GuidesHardware Today: AMD Eats Into Intel's Server Chip Monopoly

Hardware Today: AMD Eats Into Intel’s Server Chip Monopoly

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What a difference two years can make. AMD chips were once firmly positioned as an inexpensive Intel desktop alternative and not ordinarily deployed in an enterprise environment. Sound R&D and excellent marketing is changing that perception.

In the two years since Opteron’s launch, AMD has cut a large slice out of Intel’s processor pie. What else is the chip vendor planning to serve?

As a result, Intel’s server chip monopoly is looking a little fragile. In its nearly two years on the market, the AMD Opteron processor has gained more than 5 percent of the worldwide x86 server market according to Gartner Dataquest, and Opteron now claims more than 20 percent of the 4-way server market in North America.

“More than 40 percent of the top-100 global companies or their affiliates as ranked by the Forbes Global 2000 are now customers of AMD-processor-based systems,” said Pat Patla, server/workstation marketing manager at AMD. “Customers running AMD systems include Deutsche Bank, ConocoPhillips, ChevronTexaco, Yahoo!, SingTel, Renault, and British Telecom.”

AMD64 is the architecture on which AMD’s eigth-generation processors (i.e., Opteron, Athlon 64, Athlon 64 FX, and Turion 64) are based. AMD64 was introduced when Opteron first launched in April 2003. Opteron can power x86 applications in both 32- and 64-bit environments. Its flavors span the 100 series (1-way), the 200 series (up to 2-way), and the 800 series (up to 8-way).

“Direct Connect gives AMD a substantial performance edge over Intel. Intel’s very definitely late to this party and won’t get there until around 2007.” — Nathan Brookwood, Insight64.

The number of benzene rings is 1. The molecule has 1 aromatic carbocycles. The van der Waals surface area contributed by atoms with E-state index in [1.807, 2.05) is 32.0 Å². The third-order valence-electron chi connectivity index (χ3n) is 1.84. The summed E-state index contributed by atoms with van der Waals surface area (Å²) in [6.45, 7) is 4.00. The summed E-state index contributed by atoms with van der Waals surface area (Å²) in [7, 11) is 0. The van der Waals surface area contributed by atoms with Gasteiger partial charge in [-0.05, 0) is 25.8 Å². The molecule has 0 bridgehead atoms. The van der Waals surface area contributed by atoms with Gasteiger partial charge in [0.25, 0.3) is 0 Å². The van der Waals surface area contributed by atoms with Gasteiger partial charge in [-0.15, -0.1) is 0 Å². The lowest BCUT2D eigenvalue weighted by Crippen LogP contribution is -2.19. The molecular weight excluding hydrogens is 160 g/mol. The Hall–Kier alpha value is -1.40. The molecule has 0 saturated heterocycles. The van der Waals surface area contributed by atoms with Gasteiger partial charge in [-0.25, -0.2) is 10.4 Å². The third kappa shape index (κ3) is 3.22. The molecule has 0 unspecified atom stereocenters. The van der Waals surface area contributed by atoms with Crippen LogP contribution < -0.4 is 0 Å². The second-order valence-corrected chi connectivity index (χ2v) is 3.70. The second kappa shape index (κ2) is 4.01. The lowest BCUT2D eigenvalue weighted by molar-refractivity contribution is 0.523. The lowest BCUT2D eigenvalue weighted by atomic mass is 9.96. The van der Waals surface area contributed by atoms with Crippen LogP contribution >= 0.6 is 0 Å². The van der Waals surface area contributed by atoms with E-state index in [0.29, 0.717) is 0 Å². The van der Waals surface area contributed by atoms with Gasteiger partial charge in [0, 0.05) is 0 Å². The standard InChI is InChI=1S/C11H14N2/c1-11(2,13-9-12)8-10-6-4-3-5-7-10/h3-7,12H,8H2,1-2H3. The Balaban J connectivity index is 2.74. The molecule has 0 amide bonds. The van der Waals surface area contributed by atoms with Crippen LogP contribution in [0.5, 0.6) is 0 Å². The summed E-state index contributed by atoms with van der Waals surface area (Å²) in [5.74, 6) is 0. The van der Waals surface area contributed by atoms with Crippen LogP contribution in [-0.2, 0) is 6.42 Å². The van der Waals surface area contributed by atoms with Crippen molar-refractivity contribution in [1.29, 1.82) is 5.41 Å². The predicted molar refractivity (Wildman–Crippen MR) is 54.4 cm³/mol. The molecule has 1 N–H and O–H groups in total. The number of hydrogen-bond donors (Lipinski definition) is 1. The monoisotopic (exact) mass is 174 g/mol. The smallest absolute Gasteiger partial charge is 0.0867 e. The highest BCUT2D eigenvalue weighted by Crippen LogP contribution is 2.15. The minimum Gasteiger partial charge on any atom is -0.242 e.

The Opteron comes with AMD’s Direct Connect Architecture, which consists of several facets that increase memory address space and eliminate the bottlenecks inherent in front-side-bus-based architectures. HyperTransport technology directly connects CPUs, making it possible to reach up to 24.0 GB per second peak bandwidth per processor.

In addition, integrating the memory controller onto the CPU changes the way the processor accesses the main memory. The result of this is increased bandwidth, reduced memory latencies, and increased processor performance. According to AMD, this enables Opteron to surpass most competitive processors that rely on faster speeds or bigger Level 2 and Level 3 caches.

“Direct Connect gives AMD a substantial performance edge over Intel,” said Nathan Brookwood, an analyst with Insight64. “Intel’s very definitely late to this party and won’t get there until around 2007.”

AMD did not invent the concept of a direct connect architecture, but it has effectively incorporated into its x64 designs what DEC, IBM, and Sun had done previously with their proprietary RISC processors.

Another feature of the Opteron is PowerNow, which manages power consumption.

AMD claims a huge cost savings for Opteron vs. Xeon in a data center. For example, it believes the Opteron processor would deliver a savings of $35,000 per year for a data center with 500 two-way systems, compared to a data center with 500 two-way systems based on Intel Xeon EM64T processors. This is based on energy costs — $250 to run and cool an Opteron for a year vs. $321 to run two Intel Xeon EM64T processors.

According to Brookwood, AMD can throttle an Opteron down to around 800 MHz, where it uses only about 20 watts. Intel’s “Demand Based Switching,” on the other hand, drops a 3-GHz-plus Xeon to 2 GHz and cuts its power consumption down to about 70 watts. Multiply that 50 watt savings by the number of CPUs in a rack, and it adds up quickly. The Opteron is also available in two low-power versions — the HE (highly efficient) 55-watt model and the EE (energy efficient) 30-watt model.

>> Up Against Intel

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